It seems incredible that someone might misremember whether they were in a chopper crash. Ford Vox, a physician who specializes in spinal and brain injuries and has treated many people with memory problems, explains how it could happen:
You may wonder how its possible that Williams tricked himself into such a vivid false memory told in such detail. He did experience some aspects of the events.
Though he wasnt in the Chinook that took a hit, he landed in that forward position with it and spent three days on the ground without communication with NBC or his family. He formed bonds with the servicemen around him. He felt vulnerability and stress during that period.Williams has told his story many times before, and each time he tells it, he is retrieving it.
Errors happen during memory retrieval all the time, just as errors happen in cell division; biology isn’t computer science. Furthermore, he is subtly modifying his memory with his every retelling. Revisions occur as the memory is re-encoded based on whats going on at the time he tells the story. Circumstances like a gabby, friendly free-wheeling interview with David Letterman.The emotions he’s feeling when he’s retelling the story also infect the original memory. The NBC videos of the downed Chinook that hes viewed repeatedly are dredged up as well.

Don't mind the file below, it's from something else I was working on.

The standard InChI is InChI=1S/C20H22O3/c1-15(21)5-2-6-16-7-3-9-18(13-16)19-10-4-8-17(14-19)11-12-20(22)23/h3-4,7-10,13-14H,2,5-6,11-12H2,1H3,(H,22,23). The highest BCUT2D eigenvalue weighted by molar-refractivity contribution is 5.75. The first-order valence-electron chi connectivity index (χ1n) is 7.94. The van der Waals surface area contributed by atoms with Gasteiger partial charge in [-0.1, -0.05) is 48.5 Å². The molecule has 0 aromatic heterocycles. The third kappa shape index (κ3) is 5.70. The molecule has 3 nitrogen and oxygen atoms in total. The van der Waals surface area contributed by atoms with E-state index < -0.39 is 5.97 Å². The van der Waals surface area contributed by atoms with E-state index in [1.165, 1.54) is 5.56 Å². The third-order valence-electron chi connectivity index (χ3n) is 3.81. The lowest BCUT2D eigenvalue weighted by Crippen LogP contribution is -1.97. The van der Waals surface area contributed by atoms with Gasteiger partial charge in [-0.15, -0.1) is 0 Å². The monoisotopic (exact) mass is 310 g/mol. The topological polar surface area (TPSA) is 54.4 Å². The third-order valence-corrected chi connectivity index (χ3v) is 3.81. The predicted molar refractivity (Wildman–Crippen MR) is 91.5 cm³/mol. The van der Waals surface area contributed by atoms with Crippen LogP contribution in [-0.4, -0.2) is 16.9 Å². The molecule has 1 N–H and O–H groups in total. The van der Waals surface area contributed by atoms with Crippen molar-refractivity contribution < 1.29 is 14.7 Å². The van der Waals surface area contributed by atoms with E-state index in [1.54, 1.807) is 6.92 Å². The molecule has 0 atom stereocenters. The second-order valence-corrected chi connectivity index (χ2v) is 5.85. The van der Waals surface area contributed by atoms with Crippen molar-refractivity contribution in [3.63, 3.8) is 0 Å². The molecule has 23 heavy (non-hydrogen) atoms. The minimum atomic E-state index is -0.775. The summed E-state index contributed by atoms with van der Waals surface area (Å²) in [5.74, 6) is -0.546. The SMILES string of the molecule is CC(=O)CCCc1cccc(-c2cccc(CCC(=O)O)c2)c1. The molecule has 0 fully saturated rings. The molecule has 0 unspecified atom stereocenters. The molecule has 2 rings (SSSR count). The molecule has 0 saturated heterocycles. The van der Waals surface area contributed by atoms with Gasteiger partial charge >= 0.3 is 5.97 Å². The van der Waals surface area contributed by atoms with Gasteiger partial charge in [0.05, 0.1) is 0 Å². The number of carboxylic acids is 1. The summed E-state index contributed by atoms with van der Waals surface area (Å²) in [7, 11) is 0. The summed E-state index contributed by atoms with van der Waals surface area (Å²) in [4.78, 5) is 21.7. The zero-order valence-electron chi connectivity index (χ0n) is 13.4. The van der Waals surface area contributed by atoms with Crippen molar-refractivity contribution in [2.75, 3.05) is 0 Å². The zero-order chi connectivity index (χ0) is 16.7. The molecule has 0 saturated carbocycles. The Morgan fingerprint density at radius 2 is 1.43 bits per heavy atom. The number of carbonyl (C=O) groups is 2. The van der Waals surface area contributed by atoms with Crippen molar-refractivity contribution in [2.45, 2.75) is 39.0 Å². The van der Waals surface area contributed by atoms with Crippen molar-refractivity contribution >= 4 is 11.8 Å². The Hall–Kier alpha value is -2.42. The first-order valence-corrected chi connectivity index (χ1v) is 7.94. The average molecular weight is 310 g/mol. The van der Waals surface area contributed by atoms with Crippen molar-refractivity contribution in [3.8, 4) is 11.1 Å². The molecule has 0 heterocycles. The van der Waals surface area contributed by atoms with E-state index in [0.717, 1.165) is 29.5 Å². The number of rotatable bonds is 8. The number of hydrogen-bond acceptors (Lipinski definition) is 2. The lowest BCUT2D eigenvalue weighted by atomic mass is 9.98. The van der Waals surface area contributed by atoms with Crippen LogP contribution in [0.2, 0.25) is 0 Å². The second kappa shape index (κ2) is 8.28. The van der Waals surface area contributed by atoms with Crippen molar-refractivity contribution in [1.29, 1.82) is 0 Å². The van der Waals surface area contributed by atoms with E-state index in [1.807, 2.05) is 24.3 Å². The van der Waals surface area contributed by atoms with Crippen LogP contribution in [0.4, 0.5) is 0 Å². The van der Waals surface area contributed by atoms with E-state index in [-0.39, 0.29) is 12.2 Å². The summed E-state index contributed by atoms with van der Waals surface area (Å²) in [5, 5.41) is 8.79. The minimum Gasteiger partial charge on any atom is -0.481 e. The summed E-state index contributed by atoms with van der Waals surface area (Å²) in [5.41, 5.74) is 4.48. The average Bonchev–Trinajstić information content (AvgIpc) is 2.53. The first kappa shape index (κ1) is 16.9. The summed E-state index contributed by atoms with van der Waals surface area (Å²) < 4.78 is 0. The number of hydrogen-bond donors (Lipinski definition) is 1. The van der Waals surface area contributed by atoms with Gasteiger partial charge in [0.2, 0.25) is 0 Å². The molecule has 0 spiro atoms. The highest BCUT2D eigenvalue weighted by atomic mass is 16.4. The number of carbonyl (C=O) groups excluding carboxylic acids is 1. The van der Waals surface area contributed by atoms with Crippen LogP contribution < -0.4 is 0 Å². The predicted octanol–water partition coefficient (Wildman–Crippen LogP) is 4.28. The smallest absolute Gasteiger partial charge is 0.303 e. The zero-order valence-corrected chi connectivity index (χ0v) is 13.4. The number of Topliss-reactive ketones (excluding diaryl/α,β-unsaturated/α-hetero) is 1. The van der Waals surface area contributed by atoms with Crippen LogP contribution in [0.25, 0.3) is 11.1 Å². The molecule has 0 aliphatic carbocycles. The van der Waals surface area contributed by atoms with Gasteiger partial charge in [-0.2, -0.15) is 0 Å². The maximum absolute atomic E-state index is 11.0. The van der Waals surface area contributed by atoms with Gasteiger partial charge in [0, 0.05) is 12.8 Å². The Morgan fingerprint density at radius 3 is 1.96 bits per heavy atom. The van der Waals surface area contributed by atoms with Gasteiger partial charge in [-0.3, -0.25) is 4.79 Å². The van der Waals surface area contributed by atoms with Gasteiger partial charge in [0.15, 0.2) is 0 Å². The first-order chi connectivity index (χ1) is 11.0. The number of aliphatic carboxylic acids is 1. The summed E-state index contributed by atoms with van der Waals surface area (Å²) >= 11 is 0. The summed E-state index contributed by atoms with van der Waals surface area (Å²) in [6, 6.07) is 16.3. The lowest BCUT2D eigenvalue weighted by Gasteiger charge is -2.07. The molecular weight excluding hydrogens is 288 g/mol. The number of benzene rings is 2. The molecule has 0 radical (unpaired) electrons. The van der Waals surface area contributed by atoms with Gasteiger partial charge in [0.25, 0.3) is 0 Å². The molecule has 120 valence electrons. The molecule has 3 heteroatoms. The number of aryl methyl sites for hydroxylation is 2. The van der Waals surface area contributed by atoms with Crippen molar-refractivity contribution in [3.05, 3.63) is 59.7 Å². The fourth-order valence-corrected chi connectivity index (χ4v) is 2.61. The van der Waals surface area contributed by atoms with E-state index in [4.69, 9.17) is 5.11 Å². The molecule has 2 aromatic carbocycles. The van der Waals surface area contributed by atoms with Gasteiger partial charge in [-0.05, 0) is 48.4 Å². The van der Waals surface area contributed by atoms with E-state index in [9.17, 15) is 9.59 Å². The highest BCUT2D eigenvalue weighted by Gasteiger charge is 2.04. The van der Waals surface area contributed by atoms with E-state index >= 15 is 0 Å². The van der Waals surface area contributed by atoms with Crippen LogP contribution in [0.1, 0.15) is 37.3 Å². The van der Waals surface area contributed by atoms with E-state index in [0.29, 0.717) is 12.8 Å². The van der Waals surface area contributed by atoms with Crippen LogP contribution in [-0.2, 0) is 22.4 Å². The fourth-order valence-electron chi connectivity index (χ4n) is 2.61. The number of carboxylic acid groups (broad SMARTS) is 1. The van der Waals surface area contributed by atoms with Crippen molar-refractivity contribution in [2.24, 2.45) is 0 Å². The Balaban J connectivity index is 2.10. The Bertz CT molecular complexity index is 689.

Clever studies tell us just how powerfully words and images can manipulate memory to the point of inserting false memories. In one, researchers interviewed the parents of their experimental subjects, all college students, and collected true stories about events each of the studies had experienced.After presenting these true stories mixed with false ones, researchers were able to trick 25% of the perfectly healthy students into thinking they had experienced one of the false stories just by having had them imagine any connections they might have to what they couldn’t remember.
Brian Williams had plenty of connection to the downed helicopter. He was trapped right there for several days.
In another study demonstrating the disturbing ease with which the human mind can create a false memory, researchers doctored a photograph to show adult subjects as children in a hot air balloon, and 50% of the adults ultimately believed they really took the balloon ride. Mr. Williams has been saturated in photos and video of the downed Chinook for many years now.
via Cut Brian Williams a break on Iraq claim – CNN.com.